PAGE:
European Parliament lawmakers on Wednesday voted to support an effective EU ban on the sale of new petrol and diesel cars from 2035, rejecting attempts to weaken the proposal to speed Europe‘s shift to electric vehicles.
The vote upholds a key pillar of the European Union‘s plans to cut net planet-warming emissions 55% by 2030, from 1990 levels – a target that requires faster emissions reductions from industry, energy and transport.
Lawmakers suported a proposal, made by the European Commission last year, to require a 100% reduction in CO2 emissions from new cars by 2035, which would make it impossible to sell fossil fuel-powered vehicles in the EU from that date.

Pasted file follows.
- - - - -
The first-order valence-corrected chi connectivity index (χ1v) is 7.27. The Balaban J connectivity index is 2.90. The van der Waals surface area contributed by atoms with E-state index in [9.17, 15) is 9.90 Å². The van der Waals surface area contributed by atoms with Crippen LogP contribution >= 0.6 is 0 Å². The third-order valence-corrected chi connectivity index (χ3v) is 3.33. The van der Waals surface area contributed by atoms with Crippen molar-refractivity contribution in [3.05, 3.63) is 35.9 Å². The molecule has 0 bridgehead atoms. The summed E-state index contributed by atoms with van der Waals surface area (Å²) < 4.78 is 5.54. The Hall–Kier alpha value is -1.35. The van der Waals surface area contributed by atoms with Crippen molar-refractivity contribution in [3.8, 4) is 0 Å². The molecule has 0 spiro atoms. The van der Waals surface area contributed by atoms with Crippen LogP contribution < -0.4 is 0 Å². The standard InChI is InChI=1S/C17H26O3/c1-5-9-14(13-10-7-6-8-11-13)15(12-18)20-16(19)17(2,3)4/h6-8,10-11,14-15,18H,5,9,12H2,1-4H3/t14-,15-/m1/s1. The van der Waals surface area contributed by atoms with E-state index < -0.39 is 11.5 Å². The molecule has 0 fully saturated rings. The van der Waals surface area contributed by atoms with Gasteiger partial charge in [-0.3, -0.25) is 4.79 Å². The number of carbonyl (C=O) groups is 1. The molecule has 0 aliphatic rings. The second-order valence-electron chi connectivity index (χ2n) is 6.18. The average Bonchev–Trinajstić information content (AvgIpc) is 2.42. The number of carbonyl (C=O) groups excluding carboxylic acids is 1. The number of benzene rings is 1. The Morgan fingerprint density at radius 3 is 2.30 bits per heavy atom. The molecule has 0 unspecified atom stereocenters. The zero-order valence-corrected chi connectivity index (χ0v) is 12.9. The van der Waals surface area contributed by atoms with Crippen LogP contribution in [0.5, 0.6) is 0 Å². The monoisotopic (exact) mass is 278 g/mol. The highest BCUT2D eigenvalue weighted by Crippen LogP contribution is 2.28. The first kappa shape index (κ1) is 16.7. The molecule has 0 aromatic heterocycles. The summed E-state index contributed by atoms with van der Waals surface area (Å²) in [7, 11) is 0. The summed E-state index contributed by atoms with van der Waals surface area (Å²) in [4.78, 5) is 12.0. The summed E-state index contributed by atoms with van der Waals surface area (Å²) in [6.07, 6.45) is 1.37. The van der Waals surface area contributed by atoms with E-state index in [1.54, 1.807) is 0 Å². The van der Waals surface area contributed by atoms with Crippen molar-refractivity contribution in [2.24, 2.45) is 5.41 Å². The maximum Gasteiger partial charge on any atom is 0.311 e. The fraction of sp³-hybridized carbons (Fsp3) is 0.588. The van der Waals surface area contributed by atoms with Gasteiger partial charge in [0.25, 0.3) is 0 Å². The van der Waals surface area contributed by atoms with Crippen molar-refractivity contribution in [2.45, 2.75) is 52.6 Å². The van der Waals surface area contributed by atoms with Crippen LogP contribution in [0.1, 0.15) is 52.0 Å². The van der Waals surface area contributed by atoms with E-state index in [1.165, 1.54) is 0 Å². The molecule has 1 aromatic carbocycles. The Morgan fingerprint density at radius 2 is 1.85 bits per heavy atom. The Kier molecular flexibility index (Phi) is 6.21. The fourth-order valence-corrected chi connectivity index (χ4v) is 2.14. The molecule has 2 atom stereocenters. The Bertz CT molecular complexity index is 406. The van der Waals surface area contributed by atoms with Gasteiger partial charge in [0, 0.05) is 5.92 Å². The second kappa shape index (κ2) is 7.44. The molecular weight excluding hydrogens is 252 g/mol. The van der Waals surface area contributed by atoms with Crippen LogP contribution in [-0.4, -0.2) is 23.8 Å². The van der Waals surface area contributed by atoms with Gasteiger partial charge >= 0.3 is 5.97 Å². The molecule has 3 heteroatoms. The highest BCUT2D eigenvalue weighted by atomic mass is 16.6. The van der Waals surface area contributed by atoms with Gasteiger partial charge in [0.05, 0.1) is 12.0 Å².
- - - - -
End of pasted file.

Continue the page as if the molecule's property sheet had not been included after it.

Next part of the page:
Attempts by some lawmakers to weaken the target to a 90% CO2 cut by 2035 were rejected.
The law is not yet final. Wednesday’s vote confirms the parliament’s position for upcoming negotiations with EU countries on the final law.
The aim is to speed Europe’s shift to electric vehicles and embolden carmakers to invest heavily in electrification, aided by another EU law that will require countries to install millions of vehicle chargers.
“Purchasing and driving zero-emission cars will become cheaper for consumers,” said Jan Huitema, parliament’s lead negotiator on the policy.
Carmakers including Ford and Volvo have publicly supported the EU plan to stop combustion engine car sales by 2035, while others, including Volkswagen, aim to stop selling combustion engine cars in Europe by that date.